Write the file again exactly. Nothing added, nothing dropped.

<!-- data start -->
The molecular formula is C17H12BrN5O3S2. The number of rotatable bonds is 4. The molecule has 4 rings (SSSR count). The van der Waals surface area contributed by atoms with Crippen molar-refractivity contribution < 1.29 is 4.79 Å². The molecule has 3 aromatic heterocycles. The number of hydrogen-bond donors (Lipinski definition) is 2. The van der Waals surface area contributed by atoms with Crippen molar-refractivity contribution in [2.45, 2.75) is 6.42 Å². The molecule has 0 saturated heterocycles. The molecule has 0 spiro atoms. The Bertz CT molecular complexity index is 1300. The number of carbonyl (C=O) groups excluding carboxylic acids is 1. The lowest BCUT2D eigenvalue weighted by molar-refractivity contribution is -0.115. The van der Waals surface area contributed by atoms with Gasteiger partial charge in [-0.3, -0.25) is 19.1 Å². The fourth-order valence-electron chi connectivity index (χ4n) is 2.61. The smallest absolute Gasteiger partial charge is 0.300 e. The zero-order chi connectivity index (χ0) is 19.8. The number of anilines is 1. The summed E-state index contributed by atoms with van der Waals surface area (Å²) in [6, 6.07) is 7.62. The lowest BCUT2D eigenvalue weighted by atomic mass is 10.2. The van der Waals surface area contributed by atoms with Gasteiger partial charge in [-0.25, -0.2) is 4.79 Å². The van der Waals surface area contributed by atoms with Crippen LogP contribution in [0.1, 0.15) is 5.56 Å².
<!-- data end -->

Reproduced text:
The molecular formula is C17H12BrN5O3S2. The number of rotatable bonds is 4. The molecule has 4 rings (SSSR count). The van der Waals surface area contributed by atoms with Crippen molar-refractivity contribution < 1.29 is 4.79 Å². The molecule has 3 aromatic heterocycles. The number of hydrogen-bond donors (Lipinski definition) is 2. The van der Waals surface area contributed by atoms with Crippen molar-refractivity contribution in [2.45, 2.75) is 6.42 Å². The molecule has 0 saturated heterocycles. The molecule has 0 spiro atoms. The Bertz CT molecular complexity index is 1300. The number of carbonyl (C=O) groups excluding carboxylic acids is 1. The lowest BCUT2D eigenvalue weighted by molar-refractivity contribution is -0.115. The van der Waals surface area contributed by atoms with Gasteiger partial charge in [-0.3, -0.25) is 19.1 Å². The fourth-order valence-electron chi connectivity index (χ4n) is 2.61. The smallest absolute Gasteiger partial charge is 0.300 e. The zero-order chi connectivity index (χ0) is 19.8. The number of anilines is 1. The summed E-state index contributed by atoms with van der Waals surface area (Å²) in [6, 6.07) is 7.62. The lowest BCUT2D eigenvalue weighted by atomic mass is 10.2. The van der Waals surface area contributed by atoms with Gasteiger partial charge in [-0.25, -0.2) is 4.79 Å². The van der Waals surface area contributed by atoms with Crippen LogP contribution in [0.1, 0.15) is 5.56 Å².